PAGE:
I think it’s pretty safe to assume that, as a reader here on this page, your music tastes are skewed towards the more aggressive side of the spectrum. “Extreme” is one of the founding principals and driving forces behind the genre, and it just may have been scientifically proven that “angry” music can make you happy, and less stressed out.
In the article Extreme Metal Music and Anger Processing (full text) posted in the scientific journal Frontiers in Human Neuroscience, Genevieve Dingle PhD (in clinical psychology) and honors student Leah Sharman of the University of Queensland took to studying how angry music affected how it’s fans processed anger.
Listening to extreme music may represent a healthy way of processing anger for these listeners.
The article quickly lays out the parameters, 39 extreme music fans aged 18-34 years old were all subjected to “an anger induction,” which I am going to assume took the form of a psychologist reading MetalSucks articles dissing on the participants favorite bands. Then they were randomly given a 10 minute block of extreme music from their own playlists, or silence (control).
Responses to the nine questions about extreme music influence on emotions are displayed in Table 2. A majority agreed with the statements that they listened to extreme music to fully experience anger (79%) and to calm themselves down when feeling angry (69%). They also listened to extreme music to improve other negative moods such as sadness (74%) and less commonly, anxiety (33%). An overwhelming majority stated that they listen to extreme music to enhance their happiness (87%) and to enhance their well-being (100%).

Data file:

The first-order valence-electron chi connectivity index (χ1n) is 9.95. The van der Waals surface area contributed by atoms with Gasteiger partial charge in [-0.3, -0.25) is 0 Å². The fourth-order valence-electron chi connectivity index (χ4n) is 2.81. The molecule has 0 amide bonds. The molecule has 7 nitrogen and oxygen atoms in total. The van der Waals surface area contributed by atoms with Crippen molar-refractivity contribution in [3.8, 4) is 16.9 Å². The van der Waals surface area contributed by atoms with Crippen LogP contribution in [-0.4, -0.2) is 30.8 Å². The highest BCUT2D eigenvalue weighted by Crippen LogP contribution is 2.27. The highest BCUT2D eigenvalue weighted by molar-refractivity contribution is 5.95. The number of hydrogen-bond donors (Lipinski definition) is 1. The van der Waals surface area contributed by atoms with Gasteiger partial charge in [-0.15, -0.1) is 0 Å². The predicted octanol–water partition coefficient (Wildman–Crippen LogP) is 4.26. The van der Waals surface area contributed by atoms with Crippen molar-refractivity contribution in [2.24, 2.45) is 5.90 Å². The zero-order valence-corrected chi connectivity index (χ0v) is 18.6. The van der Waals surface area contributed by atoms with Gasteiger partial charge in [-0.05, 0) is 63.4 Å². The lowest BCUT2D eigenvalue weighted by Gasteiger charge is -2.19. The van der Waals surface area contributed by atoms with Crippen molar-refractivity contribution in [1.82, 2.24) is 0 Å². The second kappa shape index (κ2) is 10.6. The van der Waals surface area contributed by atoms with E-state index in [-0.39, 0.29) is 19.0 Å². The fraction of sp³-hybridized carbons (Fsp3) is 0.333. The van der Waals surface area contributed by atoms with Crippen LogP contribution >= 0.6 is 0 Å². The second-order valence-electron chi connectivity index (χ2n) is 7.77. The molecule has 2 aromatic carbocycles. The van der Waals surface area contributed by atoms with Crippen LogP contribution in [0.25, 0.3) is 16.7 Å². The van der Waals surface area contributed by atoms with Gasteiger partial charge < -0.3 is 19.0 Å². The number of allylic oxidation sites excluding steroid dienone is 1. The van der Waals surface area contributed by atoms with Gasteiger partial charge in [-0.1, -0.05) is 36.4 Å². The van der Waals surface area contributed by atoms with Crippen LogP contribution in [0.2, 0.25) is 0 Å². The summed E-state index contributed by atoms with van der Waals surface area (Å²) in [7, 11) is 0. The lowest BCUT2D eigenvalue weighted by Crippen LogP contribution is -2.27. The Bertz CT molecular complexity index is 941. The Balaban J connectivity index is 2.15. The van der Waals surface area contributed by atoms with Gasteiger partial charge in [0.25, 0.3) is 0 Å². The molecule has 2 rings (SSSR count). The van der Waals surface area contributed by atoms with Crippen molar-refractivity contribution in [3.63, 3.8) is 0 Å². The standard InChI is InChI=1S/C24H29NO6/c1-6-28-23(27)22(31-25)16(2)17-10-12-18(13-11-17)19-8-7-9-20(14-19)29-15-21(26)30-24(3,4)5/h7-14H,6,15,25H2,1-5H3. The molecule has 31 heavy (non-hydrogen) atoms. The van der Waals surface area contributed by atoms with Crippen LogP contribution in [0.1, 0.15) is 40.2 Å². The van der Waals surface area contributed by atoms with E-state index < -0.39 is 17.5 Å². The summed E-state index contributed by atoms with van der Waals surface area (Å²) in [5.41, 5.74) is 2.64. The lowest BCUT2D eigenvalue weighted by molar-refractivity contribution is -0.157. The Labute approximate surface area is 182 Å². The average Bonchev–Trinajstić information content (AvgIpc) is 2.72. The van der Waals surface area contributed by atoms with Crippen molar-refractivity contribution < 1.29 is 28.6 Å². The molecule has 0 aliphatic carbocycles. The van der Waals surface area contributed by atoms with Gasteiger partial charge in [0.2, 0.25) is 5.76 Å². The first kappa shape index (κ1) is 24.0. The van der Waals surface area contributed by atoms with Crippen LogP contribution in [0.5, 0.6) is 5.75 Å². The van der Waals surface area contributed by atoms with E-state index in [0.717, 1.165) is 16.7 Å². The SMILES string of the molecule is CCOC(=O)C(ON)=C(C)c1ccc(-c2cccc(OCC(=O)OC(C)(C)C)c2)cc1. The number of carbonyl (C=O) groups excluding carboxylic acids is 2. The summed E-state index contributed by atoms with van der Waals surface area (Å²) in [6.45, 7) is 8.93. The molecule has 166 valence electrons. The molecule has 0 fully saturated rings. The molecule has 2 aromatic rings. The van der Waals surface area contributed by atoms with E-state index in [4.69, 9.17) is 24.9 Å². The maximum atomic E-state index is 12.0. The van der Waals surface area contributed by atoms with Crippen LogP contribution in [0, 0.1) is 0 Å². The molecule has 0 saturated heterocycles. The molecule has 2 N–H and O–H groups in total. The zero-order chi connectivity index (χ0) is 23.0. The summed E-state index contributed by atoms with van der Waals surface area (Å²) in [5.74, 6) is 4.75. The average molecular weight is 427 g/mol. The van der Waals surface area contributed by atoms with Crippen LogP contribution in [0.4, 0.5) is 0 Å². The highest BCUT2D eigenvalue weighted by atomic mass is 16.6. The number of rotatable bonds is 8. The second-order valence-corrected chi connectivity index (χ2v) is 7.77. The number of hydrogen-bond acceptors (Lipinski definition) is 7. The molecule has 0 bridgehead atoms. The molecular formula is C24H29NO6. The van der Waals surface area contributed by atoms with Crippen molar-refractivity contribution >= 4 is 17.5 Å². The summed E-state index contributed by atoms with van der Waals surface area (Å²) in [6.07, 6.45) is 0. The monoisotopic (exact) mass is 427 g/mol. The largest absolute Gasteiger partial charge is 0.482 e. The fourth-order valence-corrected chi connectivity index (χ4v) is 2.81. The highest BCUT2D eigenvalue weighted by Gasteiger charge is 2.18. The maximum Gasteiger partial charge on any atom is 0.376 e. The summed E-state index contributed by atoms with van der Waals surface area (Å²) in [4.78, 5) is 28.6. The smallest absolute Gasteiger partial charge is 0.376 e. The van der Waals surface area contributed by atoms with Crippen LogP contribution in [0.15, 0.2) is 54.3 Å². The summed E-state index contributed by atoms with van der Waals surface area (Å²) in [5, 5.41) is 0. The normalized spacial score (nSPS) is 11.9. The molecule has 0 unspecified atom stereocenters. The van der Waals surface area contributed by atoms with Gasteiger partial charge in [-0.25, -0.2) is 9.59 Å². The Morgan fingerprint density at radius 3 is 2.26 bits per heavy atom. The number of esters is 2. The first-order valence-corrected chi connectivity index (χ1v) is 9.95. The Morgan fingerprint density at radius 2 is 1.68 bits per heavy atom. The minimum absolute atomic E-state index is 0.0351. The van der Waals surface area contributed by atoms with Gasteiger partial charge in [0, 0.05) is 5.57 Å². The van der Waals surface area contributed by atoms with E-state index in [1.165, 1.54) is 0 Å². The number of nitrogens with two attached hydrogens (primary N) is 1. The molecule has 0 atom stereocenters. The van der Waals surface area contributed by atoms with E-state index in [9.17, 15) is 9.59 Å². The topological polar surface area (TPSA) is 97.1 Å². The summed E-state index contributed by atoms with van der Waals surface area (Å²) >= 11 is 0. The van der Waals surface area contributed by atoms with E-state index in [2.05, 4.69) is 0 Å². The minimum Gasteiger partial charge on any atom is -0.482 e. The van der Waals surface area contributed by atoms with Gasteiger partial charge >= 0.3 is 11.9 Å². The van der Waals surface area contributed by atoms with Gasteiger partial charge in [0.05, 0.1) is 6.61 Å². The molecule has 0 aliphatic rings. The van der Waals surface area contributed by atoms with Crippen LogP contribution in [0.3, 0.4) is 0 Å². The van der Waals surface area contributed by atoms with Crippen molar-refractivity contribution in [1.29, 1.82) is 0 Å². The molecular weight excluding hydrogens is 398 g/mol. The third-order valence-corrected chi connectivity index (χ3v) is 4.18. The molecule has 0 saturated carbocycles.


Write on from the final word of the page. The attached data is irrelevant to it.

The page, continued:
The article also included a brief history and description of extreme music, which actually is a pretty solid piece of metal journalism and worth a read on it’s own.
The purpose of this research was to test two alternative sets of hypotheses regarding the relationship between extreme music and anger under controlled experimental conditions. The first set of hypotheses followed an “extreme music causes anger” line of reasoning, and the second set of hypotheses followed an “extreme music matches and helps to process anger” line of reasoning. The results overall were supportive of the latter. Among our sample of extreme music fans in the normal range on symptoms of depression, anxiety, and stress, the majority reported that they listened to extreme music for a range of emotional effects – most pertinently to fully experience anger and to calm themselves down when feeling angry.
The music chosen by participants included bands like Judas Priest, Amon Amarth, Megadeth, Fleshgod Apocalypse, Tesseract, Rage Against the Machine, Manowar, and many more. The complete list pictured below.
In all reality, the study comes down to this: If you listen to the music you like then you will be a happier person. I’m just going to keep this study on hand to keep people off my back, because despite the fact that I own a Christmas sweater with a pentagram on it I don’t actually worship Satan.